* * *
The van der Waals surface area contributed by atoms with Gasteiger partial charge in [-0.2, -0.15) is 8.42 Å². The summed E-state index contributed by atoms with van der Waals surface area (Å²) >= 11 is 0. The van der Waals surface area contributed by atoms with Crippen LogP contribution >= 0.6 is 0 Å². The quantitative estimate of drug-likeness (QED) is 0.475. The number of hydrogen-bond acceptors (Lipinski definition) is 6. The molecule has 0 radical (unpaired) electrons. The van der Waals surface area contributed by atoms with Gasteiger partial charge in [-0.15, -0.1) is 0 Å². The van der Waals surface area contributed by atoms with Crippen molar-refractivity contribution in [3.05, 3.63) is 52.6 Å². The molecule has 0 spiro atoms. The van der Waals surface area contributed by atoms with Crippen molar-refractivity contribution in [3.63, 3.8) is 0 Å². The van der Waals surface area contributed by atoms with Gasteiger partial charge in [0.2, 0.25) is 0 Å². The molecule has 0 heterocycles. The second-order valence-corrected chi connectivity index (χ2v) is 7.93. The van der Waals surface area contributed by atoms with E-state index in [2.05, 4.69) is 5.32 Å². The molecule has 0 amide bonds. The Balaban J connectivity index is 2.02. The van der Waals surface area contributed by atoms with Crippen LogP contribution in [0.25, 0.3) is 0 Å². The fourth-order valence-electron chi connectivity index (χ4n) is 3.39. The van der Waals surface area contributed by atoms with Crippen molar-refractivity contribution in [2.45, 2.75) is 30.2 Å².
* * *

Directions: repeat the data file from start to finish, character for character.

The van der Waals surface area contributed by atoms with Gasteiger partial charge in [-0.2, -0.15) is 8.42 Å². The summed E-state index contributed by atoms with van der Waals surface area (Å²) >= 11 is 0. The van der Waals surface area contributed by atoms with Crippen LogP contribution >= 0.6 is 0 Å². The quantitative estimate of drug-likeness (QED) is 0.475. The number of hydrogen-bond acceptors (Lipinski definition) is 6. The molecule has 0 radical (unpaired) electrons. The van der Waals surface area contributed by atoms with Gasteiger partial charge in [-0.15, -0.1) is 0 Å². The van der Waals surface area contributed by atoms with Crippen molar-refractivity contribution in [3.05, 3.63) is 52.6 Å². The molecule has 0 spiro atoms. The van der Waals surface area contributed by atoms with Crippen molar-refractivity contribution in [3.63, 3.8) is 0 Å². The van der Waals surface area contributed by atoms with Gasteiger partial charge in [0.2, 0.25) is 0 Å². The molecule has 0 heterocycles. The second-order valence-corrected chi connectivity index (χ2v) is 7.93. The van der Waals surface area contributed by atoms with E-state index in [2.05, 4.69) is 5.32 Å². The molecule has 0 amide bonds. The Balaban J connectivity index is 2.02. The van der Waals surface area contributed by atoms with Crippen LogP contribution in [0.25, 0.3) is 0 Å². The fourth-order valence-electron chi connectivity index (χ4n) is 3.39. The van der Waals surface area contributed by atoms with Crippen molar-refractivity contribution in [2.45, 2.75) is 30.2 Å².